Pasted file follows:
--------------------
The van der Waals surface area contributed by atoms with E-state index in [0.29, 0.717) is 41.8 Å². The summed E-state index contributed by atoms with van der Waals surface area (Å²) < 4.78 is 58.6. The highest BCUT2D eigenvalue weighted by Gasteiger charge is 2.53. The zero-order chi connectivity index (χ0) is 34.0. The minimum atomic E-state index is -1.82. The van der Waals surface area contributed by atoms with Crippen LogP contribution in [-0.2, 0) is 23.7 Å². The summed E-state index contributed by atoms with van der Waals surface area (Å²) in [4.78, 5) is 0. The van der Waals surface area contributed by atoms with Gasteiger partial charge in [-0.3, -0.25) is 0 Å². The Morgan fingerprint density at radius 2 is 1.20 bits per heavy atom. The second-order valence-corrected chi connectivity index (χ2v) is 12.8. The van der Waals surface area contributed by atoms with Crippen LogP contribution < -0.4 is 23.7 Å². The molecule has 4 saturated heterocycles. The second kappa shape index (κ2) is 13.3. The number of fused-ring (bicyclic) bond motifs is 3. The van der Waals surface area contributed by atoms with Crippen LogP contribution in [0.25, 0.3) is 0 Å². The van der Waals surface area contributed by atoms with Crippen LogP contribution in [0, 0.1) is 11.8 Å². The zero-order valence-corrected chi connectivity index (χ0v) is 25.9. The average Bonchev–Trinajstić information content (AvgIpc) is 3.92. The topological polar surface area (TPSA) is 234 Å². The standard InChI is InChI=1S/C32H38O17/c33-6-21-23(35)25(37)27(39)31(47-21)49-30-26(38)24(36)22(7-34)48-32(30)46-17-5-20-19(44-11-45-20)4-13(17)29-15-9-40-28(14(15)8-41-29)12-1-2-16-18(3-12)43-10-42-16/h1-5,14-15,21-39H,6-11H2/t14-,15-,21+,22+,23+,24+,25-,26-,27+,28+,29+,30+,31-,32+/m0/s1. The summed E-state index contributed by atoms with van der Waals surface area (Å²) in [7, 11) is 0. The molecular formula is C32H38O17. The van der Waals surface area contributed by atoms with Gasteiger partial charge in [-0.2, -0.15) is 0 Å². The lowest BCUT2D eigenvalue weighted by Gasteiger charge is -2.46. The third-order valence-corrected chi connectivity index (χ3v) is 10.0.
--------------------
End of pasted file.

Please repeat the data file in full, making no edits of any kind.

The van der Waals surface area contributed by atoms with E-state index in [0.29, 0.717) is 41.8 Å². The summed E-state index contributed by atoms with van der Waals surface area (Å²) < 4.78 is 58.6. The highest BCUT2D eigenvalue weighted by Gasteiger charge is 2.53. The zero-order chi connectivity index (χ0) is 34.0. The minimum atomic E-state index is -1.82. The van der Waals surface area contributed by atoms with Crippen LogP contribution in [-0.2, 0) is 23.7 Å². The summed E-state index contributed by atoms with van der Waals surface area (Å²) in [4.78, 5) is 0. The van der Waals surface area contributed by atoms with Gasteiger partial charge in [-0.3, -0.25) is 0 Å². The Morgan fingerprint density at radius 2 is 1.20 bits per heavy atom. The second-order valence-corrected chi connectivity index (χ2v) is 12.8. The van der Waals surface area contributed by atoms with Crippen LogP contribution < -0.4 is 23.7 Å². The molecule has 4 saturated heterocycles. The second kappa shape index (κ2) is 13.3. The number of fused-ring (bicyclic) bond motifs is 3. The van der Waals surface area contributed by atoms with Crippen LogP contribution in [0.25, 0.3) is 0 Å². The van der Waals surface area contributed by atoms with Crippen LogP contribution in [0, 0.1) is 11.8 Å². The zero-order valence-corrected chi connectivity index (χ0v) is 25.9. The average Bonchev–Trinajstić information content (AvgIpc) is 3.92. The topological polar surface area (TPSA) is 234 Å². The standard InChI is InChI=1S/C32H38O17/c33-6-21-23(35)25(37)27(39)31(47-21)49-30-26(38)24(36)22(7-34)48-32(30)46-17-5-20-19(44-11-45-20)4-13(17)29-15-9-40-28(14(15)8-41-29)12-1-2-16-18(3-12)43-10-42-16/h1-5,14-15,21-39H,6-11H2/t14-,15-,21+,22+,23+,24+,25-,26-,27+,28+,29+,30+,31-,32+/m0/s1. The summed E-state index contributed by atoms with van der Waals surface area (Å²) in [7, 11) is 0. The molecular formula is C32H38O17. The van der Waals surface area contributed by atoms with Gasteiger partial charge in [-0.2, -0.15) is 0 Å². The lowest BCUT2D eigenvalue weighted by Gasteiger charge is -2.46. The third-order valence-corrected chi connectivity index (χ3v) is 10.0.